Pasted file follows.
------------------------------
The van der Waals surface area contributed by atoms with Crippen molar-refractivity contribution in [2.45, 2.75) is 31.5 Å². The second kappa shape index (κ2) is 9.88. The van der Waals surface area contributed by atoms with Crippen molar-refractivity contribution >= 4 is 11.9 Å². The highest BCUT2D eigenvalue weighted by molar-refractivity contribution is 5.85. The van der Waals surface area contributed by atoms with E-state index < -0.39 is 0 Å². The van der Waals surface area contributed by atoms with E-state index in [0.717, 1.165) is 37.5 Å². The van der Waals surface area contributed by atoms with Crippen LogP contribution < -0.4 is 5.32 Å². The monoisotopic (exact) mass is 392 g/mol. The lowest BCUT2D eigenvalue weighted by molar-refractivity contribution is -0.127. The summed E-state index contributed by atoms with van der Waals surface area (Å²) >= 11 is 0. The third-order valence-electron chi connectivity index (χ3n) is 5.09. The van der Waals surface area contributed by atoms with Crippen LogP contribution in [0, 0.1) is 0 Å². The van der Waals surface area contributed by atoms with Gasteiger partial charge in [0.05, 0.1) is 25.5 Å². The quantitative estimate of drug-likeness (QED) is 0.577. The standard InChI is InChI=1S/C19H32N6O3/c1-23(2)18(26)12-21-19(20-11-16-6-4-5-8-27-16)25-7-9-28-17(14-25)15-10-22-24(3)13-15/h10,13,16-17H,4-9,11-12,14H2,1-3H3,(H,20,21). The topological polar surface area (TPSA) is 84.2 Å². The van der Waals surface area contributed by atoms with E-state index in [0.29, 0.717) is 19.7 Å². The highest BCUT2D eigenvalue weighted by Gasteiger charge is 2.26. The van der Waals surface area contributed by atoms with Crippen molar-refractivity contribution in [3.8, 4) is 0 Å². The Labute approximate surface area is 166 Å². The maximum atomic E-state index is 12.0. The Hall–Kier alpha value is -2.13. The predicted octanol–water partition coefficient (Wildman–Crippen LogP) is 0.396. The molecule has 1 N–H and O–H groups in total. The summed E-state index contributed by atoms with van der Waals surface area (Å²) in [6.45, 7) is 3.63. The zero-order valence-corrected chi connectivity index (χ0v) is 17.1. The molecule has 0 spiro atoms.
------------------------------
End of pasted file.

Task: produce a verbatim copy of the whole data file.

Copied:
The van der Waals surface area contributed by atoms with Crippen molar-refractivity contribution in [2.45, 2.75) is 31.5 Å². The second kappa shape index (κ2) is 9.88. The van der Waals surface area contributed by atoms with Crippen molar-refractivity contribution >= 4 is 11.9 Å². The highest BCUT2D eigenvalue weighted by molar-refractivity contribution is 5.85. The van der Waals surface area contributed by atoms with E-state index < -0.39 is 0 Å². The van der Waals surface area contributed by atoms with E-state index in [0.717, 1.165) is 37.5 Å². The van der Waals surface area contributed by atoms with Crippen LogP contribution < -0.4 is 5.32 Å². The monoisotopic (exact) mass is 392 g/mol. The lowest BCUT2D eigenvalue weighted by molar-refractivity contribution is -0.127. The summed E-state index contributed by atoms with van der Waals surface area (Å²) >= 11 is 0. The third-order valence-electron chi connectivity index (χ3n) is 5.09. The van der Waals surface area contributed by atoms with Crippen LogP contribution in [0, 0.1) is 0 Å². The van der Waals surface area contributed by atoms with Gasteiger partial charge in [0.05, 0.1) is 25.5 Å². The quantitative estimate of drug-likeness (QED) is 0.577. The standard InChI is InChI=1S/C19H32N6O3/c1-23(2)18(26)12-21-19(20-11-16-6-4-5-8-27-16)25-7-9-28-17(14-25)15-10-22-24(3)13-15/h10,13,16-17H,4-9,11-12,14H2,1-3H3,(H,20,21). The topological polar surface area (TPSA) is 84.2 Å². The van der Waals surface area contributed by atoms with E-state index in [0.29, 0.717) is 19.7 Å². The highest BCUT2D eigenvalue weighted by Gasteiger charge is 2.26. The van der Waals surface area contributed by atoms with Crippen molar-refractivity contribution in [3.8, 4) is 0 Å². The Labute approximate surface area is 166 Å². The maximum atomic E-state index is 12.0. The Hall–Kier alpha value is -2.13. The predicted octanol–water partition coefficient (Wildman–Crippen LogP) is 0.396. The molecule has 1 N–H and O–H groups in total. The summed E-state index contributed by atoms with van der Waals surface area (Å²) in [6.45, 7) is 3.63. The zero-order valence-corrected chi connectivity index (χ0v) is 17.1. The molecule has 0 spiro atoms.